“Just as a mother loves and protects her only child at the risk of her own life, we should cultivate boundless love to offer to all living beings in the entire cosmos. We should let our boundless love pervade the whole universe, above, below, and across. Our love will know no obstacles. Our heart will be absolutely free from hatred and enmity. Whether standing or walking, sitting or lying, as long as we are awake, we should maintain this mindfulness of love in our own heart. This is the noblest way of living.

“Free from wrong views, greed, and sensual desires, living in beauty and realizing Perfect Understanding, those who practice boundless love will certainly transcend birth and death.”

– Metta Sutta, Sutta Nipata. 

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I am a Flower, I am a Mountain

Breathing in,
I see myself as a flower.
I am the freshness 
of a dewdrop.
Breathing out,
my eyes have become flowers.
Please look at me.
I am looking with the eyes of love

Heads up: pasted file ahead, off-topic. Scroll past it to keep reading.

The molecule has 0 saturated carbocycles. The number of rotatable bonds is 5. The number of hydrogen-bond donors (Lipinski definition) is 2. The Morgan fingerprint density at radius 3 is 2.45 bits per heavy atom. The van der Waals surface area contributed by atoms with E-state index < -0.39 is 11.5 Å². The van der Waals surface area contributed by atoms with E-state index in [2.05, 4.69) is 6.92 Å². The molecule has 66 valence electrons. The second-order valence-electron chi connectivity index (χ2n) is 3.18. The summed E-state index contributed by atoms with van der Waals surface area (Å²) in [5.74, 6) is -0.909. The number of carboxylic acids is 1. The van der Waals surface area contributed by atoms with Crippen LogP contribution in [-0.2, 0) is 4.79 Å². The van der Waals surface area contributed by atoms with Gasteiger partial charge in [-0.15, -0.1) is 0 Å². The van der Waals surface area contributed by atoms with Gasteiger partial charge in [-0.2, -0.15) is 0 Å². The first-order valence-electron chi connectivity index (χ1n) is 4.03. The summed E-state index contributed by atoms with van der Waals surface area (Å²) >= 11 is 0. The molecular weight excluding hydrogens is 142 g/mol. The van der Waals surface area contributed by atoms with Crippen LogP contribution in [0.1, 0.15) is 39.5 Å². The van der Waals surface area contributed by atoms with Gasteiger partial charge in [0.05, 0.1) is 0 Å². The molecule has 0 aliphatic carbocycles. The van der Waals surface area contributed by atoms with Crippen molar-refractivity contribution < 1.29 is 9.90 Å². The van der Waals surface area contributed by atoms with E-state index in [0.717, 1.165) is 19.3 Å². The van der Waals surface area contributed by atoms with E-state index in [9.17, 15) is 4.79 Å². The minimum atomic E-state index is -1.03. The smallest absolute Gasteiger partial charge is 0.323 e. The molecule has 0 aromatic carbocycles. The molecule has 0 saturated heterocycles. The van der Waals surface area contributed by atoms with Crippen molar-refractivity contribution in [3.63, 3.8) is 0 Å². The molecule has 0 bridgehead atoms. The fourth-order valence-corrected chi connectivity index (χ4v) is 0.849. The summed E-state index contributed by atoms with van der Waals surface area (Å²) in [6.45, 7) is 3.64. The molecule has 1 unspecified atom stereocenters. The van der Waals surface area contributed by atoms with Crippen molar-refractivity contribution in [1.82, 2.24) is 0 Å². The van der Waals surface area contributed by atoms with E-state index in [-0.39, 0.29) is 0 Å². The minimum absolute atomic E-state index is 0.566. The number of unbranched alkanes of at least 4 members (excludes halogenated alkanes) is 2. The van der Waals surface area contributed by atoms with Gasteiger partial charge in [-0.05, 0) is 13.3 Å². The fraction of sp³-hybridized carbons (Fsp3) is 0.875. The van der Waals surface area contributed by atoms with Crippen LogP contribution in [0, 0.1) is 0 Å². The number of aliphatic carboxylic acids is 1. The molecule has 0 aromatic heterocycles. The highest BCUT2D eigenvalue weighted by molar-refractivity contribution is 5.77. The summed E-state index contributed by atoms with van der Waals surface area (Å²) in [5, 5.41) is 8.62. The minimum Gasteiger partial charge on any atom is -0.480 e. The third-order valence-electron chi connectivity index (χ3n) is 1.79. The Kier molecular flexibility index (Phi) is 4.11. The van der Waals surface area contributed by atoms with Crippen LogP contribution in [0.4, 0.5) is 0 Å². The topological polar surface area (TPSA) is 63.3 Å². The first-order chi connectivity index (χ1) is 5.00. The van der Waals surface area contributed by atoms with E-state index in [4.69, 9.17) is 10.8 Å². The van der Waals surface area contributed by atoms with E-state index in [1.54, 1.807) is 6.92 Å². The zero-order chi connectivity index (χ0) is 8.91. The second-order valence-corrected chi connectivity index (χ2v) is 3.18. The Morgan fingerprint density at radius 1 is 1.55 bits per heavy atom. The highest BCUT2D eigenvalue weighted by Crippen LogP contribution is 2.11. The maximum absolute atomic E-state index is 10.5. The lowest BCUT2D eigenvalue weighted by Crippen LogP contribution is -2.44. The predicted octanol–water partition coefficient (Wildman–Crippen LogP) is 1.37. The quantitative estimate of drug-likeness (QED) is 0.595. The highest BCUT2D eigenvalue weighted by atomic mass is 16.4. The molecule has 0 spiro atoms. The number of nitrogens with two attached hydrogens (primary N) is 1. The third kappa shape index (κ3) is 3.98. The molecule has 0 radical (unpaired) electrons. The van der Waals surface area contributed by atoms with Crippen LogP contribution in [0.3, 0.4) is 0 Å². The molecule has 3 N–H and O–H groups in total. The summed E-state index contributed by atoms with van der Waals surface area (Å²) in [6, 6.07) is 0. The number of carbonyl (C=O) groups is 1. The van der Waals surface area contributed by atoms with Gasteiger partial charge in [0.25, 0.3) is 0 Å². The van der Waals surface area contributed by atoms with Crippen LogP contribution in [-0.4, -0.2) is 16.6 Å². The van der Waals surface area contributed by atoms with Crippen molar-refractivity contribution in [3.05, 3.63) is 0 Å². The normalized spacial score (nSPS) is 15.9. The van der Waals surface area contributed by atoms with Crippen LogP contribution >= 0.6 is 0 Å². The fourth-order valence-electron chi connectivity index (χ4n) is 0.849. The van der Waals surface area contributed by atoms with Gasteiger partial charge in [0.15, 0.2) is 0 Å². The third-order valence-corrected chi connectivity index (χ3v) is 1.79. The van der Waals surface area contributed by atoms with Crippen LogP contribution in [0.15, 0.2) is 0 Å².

Breathing in,
I am a mountain,
imperturbable,
still,
alive,
vigorous.
Breathing out,
I feel solid.
The waves of emotion can never carry me away.

– Thich Nhat Hanh, Linji School, Thiền Buddhism

Aware in time

When Luang Pu was undergoing treatment at Chulalongkorn Hospital in Bangkok, large numbers of people came to pay their respects and listen to his Dhamma. Mr. Bamrungsak Kongsuk was among those who were interested in the practice of meditation. He was a student of Ajaan Sanawng of Wat Sanghadana in Nonthaburi province, one of the strict meditation centers of our day and time.

He broached the topic of the practice of the Dhamma by asking, “Luang Pu, how does one cut off anger?”

Luang Pu answered,

“There’s nobody who cuts it off. There’s only being aware of it in time. When you’re aware of it in time, it disappears on its own.”

No matter how much you think, you won’t know.

No matter how much you think, you won’t know. Only when you stop thinking will you know. But still, you have to depend on thinking so as to know.
– Ajaan Dune Atulo, Thai Forest Tradition.